Why did the distant burg of Los Angeles become to the movies what Mesopotamia and Athens were to ancient civilizations?
Why not Long Island, where the earliest filmmakers trespassed onto plutocrats' lawns and shot hurried footage until they were chased off?
Why not Flagstaff, where Cecil B. DeMille was originally headed when he left the East Coast to make a western?
Why not Paris, where filmmaking was regarded as an art in the creative pantheon of arts, not as a commodity?
Because we're a perfect match, the both of us, the city and "the industry." Quick-change artists on the make, inventive, rootless, not wedded to history -- not even dating it.
L.A. is a souffle place, built on sunshine and hot air, equal parts imagination and aspiration. Film is by nature illusory, the moment vanishing even as the eye acknowledges it, still images miming motion, fantasy miming reality. When the movies came west, the transient carnival mood of L.A. was already established, a slapdash build-up and tear-down city, cheerfully doting on its fake Venice canals, its copycat Asian temples. For years, remnants of the Babylon set of "Intolerance" crumbled amiably near Sunset Boulevard as ever-newer incarnations of six-cylinder chariots thundered by.
All this under the rotisserie glow of sunlight as full and obliging as if gaffers had set it all up for the next shot. The movies became California's second Gold Rush, and the richest vein was to be found in a dry little settlement named Hollywood.
Why not "Long Island, the Entertainment Capital of the World?" Because the arm of film patent attorneys didn't reach across the Rockies to snag the scofflaws. Why not Flagstaff? Because it happened to be snowing on the day DeMille arrived, which made it "no good for our purpose," he telegrammed, and promptly climbed back on the train to L.A. And why not France? Because in the struggle for the soul of film, the Lumiere brothers lost to the Warner brothers.
So Hollywood became the geographic shorthand for the entire entertainment industry, though its footprint reaches from George Lucas' fantasy factory in Marin County to the Death Valley vistas of "Greed," and every point of latitude or longitude that could conceivably be "on location." And although Los Angeles has prospered in making everything from jets to blue jeans, "the industry," the industry, means only one: film and TV and its numberless incarnations.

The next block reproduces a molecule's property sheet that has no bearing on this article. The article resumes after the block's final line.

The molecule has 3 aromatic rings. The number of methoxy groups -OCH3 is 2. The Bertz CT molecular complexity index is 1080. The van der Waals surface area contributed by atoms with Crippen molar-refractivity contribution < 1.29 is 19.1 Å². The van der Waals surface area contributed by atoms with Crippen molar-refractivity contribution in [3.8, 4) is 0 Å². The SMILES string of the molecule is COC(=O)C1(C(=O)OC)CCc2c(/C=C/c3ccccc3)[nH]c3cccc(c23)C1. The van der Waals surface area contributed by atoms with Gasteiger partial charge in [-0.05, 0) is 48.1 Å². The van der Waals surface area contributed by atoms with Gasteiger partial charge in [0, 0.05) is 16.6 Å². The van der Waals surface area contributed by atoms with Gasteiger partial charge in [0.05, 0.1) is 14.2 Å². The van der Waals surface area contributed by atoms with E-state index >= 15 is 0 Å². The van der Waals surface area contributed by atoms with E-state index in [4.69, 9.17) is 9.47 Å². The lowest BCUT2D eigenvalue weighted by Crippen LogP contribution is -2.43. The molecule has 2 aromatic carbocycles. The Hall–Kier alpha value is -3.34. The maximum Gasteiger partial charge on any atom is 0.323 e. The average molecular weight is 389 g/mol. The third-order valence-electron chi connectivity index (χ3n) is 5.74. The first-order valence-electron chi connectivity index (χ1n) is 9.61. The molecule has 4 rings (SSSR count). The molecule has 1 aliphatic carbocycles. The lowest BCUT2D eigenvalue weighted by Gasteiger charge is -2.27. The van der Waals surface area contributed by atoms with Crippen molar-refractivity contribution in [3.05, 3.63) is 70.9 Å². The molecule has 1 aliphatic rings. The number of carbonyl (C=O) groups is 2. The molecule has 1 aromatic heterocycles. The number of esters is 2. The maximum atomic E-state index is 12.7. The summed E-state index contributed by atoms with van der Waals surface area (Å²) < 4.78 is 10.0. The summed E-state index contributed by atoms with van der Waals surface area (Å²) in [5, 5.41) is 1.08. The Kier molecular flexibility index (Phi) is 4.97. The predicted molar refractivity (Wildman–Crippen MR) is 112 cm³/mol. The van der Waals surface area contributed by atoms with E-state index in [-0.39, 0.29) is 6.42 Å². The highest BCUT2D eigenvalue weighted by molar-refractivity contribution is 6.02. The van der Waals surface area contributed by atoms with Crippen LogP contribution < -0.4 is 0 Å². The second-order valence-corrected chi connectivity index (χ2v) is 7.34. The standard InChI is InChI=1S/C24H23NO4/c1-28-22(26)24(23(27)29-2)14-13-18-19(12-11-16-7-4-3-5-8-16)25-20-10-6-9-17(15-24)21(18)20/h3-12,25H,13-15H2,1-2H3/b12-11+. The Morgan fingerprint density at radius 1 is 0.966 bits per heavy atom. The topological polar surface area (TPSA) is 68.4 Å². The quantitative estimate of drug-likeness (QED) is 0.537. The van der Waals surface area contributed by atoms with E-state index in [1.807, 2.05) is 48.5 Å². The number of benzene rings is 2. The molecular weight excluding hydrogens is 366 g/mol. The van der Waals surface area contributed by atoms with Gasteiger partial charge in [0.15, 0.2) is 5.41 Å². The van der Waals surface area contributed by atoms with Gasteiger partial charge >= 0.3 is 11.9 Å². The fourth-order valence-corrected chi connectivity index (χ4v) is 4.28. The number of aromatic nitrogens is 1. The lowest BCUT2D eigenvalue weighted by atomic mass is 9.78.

"L.A." to most of the millions of Angelenos means the whole great sprawling populated plain; it means any of dozens of towns where the only contact most residents have with movies is that they sometimes watch them. Hollywood has blithely appropriated all of Los Angeles as its terrain, their "L.A." a company town. The late former Mayor Sam Yorty said that once on his extensive world travels talking up the virtues of the city to foreign industrialists and heads of state one of them ruminated aloud to him: "Los Angeles ... Los Angeles ... is that anywhere near Hollywood?"
For fans who still step off the tour bus expecting to see this generation's Garbo or Gable awaiting them, the matrix of glamour is Grauman's Chinese, or maybe Hollywood and Vine, both on the boulevard where ground glass was mixed into the asphalt so the roadway glitters at night.
For the hard-nosed Angelenos who take Hollywood's paycheck, the epicenter was for years Beverly Boulevard and La Cienega. Thirty miles in any direction from there was "the studio zone." Beyond that was the rest of the world, and location shoots and per diems, and mileage, and the "sticks" and "hicks" of Variety headlines. It may still be L.A., but it is absorbed in other matters, other businesses. It is why studio heads of the 1930s shuttled film canisters to places like Riverside and Santa Barbara, where "real" audiences could preview them and scribble Everyman suggestions and reactions that shaped the final film.
Within that magic circle, Hollywood and L.A. are often one population commuting blithely between the real and the not-real. The fluorescent signs with a cryptic word or two, and an arrow pointing cast and crew to some day's location shoot, hang like paper fruit from street lamps and electric poles. The city itself is one vast set, recognizable even in silent black-and-white two-reelers. Laurel and Hardy still haul a piano up steps that locals traverse every day. The chameleon dress-extra, City Hall, plays the Vatican and Congress, and gets zapped by Martian rays. The heap of boulders known as Vasquez Rocks is the made-to-order set for the Neolithic Flintstones and the "Star Trek" cast.